Working Group Neural Networks and Fuzzy Systems


Graphical Models

Methods for Data Analysis and Mining

Christian Borgelt and Rudolf Kruse

John Wiley & Sons, Chichester, United Kingdom 2002, ISBN 0-470-84337-3


Preface / Description

Although the origins of graphical models can be traced back to the beginning of the century, they have become truly popular only since the mid-eighties, when several researchers started to use Bayesian networks in expert systems. But as soon as this start was made, the interest in graphical models grew rapidly and is still growing to this day. The reason is that graphical models, due to their explicit treatment of (conditional) dependences and independences, proved to be clearly superior to naive approaches like certainty factors attached to if-then-rules, which had been tried earlier.

Data Mining, also called Knowledge Discovery in Databases, is a another rather young research area, which has emerged in response to the flood of data we are faced with nowadays. It has taken up the challenge to develop techniques that can help humans discover useful patterns in their data. In industrial applications patterns found with these methods can often be exploited to improve products and to increase turnover.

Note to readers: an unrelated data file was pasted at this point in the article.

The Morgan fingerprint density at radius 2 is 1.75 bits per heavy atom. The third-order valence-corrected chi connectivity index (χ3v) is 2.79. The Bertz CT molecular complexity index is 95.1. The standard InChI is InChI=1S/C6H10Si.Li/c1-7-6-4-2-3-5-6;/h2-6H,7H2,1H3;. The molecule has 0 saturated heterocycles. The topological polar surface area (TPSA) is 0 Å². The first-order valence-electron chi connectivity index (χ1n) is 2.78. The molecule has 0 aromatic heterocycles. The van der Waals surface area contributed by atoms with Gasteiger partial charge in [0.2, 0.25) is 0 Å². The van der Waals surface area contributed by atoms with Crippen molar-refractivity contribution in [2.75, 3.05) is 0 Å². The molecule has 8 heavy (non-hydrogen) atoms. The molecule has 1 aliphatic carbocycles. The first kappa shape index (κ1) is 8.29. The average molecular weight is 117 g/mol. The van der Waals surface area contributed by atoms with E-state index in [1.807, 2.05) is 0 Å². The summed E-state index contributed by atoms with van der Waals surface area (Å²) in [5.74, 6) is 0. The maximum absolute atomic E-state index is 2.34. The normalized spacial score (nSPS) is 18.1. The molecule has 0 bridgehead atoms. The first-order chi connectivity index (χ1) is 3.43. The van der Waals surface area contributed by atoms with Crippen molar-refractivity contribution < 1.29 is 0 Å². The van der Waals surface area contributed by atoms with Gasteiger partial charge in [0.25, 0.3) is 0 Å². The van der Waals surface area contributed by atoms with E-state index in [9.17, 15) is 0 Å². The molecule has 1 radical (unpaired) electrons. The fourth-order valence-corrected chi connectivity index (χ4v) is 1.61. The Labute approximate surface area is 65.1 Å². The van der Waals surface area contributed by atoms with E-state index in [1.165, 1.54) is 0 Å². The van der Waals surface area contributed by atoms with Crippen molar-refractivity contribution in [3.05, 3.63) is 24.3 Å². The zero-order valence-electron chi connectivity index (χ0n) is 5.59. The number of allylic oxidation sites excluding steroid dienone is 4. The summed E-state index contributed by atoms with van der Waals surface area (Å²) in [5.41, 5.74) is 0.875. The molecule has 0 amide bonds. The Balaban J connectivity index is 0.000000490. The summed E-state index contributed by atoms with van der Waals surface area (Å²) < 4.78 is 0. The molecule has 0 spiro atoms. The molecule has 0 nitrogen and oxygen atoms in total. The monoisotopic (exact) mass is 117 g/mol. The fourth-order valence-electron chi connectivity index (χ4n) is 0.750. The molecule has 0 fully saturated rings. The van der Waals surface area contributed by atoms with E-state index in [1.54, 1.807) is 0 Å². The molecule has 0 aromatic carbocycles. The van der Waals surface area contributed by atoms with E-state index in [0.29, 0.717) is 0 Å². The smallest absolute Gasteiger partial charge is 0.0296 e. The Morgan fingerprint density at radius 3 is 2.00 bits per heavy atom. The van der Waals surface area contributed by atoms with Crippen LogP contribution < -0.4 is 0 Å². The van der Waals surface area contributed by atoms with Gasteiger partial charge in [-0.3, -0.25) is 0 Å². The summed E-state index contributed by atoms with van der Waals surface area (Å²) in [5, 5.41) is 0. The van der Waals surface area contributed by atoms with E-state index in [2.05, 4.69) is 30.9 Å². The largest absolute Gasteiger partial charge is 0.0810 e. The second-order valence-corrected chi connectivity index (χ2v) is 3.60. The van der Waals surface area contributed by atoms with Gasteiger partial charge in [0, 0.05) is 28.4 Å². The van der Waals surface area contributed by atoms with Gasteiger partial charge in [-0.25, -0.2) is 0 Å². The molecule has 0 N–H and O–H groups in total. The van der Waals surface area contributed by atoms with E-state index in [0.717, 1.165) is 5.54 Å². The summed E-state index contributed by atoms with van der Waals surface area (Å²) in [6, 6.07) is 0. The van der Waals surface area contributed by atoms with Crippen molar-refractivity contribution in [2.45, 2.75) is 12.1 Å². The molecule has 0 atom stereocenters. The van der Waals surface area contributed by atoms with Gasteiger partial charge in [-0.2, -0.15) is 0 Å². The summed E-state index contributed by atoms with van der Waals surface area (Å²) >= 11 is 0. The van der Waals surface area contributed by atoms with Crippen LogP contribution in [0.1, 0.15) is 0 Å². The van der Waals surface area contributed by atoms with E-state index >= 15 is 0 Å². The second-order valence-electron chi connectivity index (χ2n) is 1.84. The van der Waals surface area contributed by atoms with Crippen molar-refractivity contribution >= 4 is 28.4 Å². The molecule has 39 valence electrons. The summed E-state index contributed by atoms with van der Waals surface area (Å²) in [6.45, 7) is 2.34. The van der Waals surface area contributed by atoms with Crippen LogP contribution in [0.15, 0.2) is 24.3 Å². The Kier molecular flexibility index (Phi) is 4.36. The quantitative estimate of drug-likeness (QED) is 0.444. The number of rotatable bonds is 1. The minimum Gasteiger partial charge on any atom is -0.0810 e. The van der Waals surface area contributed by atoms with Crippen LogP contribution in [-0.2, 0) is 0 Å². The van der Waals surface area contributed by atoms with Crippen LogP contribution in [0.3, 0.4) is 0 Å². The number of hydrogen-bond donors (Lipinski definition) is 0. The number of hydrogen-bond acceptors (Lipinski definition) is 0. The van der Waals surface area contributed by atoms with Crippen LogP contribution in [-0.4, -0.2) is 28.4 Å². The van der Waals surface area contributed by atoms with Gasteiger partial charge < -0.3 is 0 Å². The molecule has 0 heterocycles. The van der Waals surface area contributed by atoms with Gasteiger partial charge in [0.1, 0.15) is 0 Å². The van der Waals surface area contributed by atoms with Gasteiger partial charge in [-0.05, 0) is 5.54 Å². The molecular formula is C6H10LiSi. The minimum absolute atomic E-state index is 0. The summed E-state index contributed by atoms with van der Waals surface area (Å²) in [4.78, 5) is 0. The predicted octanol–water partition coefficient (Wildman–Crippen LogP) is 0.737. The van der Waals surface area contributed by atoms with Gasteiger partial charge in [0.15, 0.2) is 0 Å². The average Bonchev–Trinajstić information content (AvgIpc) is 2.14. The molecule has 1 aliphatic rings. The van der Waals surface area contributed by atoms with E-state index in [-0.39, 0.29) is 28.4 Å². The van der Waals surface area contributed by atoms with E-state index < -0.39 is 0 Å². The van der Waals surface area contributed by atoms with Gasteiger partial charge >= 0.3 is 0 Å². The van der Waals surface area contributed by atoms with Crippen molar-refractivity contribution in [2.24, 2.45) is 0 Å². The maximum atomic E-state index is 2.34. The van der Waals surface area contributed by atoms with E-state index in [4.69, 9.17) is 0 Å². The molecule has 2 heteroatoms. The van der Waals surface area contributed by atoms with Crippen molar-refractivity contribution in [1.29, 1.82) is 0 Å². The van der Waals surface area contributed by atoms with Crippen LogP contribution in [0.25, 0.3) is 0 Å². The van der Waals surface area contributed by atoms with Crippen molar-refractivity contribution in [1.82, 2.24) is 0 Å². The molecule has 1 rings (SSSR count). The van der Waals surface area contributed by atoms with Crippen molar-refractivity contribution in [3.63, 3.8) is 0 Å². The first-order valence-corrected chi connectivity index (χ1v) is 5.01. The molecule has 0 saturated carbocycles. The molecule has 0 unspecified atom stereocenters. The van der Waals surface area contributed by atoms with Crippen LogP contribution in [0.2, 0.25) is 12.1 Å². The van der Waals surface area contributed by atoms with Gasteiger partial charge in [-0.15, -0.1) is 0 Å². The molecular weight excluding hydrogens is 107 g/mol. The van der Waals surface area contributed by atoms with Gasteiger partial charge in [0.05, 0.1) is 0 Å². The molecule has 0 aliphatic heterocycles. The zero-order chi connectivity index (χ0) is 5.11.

This book is positioned at the boundary between these two highly important research areas, because it focuses on learning graphical models from data, thus exploiting the recognized advantages of graphical models for data analysis and mining. Its special feature is that it is not restricted to probabilistic models like Bayesian and Markov networks. It also explores relational graphical models, which provide excellent didactical means to explain the ideas underlying graphical models. In addition, possibilistic graphical models are studied, which are worth considering if the data to analyze contains imprecise information in the form of sets of alternatives instead of unique values.

Looking back, this book has become longer than originally intended. However, although it is true that, as C.F. von Weizsäcker remarked in a lecture, anything ultimately understood can be said briefly, it is also evident that anything said too briefly is likely to be incomprehensible to anyone who has not yet understood completely. Since our main aim was comprehensibility, we hope that a reader is remunerated for the length of this book by an exposition that is clear and thus easy to read.

Christian Borgelt, Rudolf Kruse
Magdeburg, March 2002

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© 2002 Christian Borgelt
Last modified: Fri Oct 25 11:25:44 MEST 2002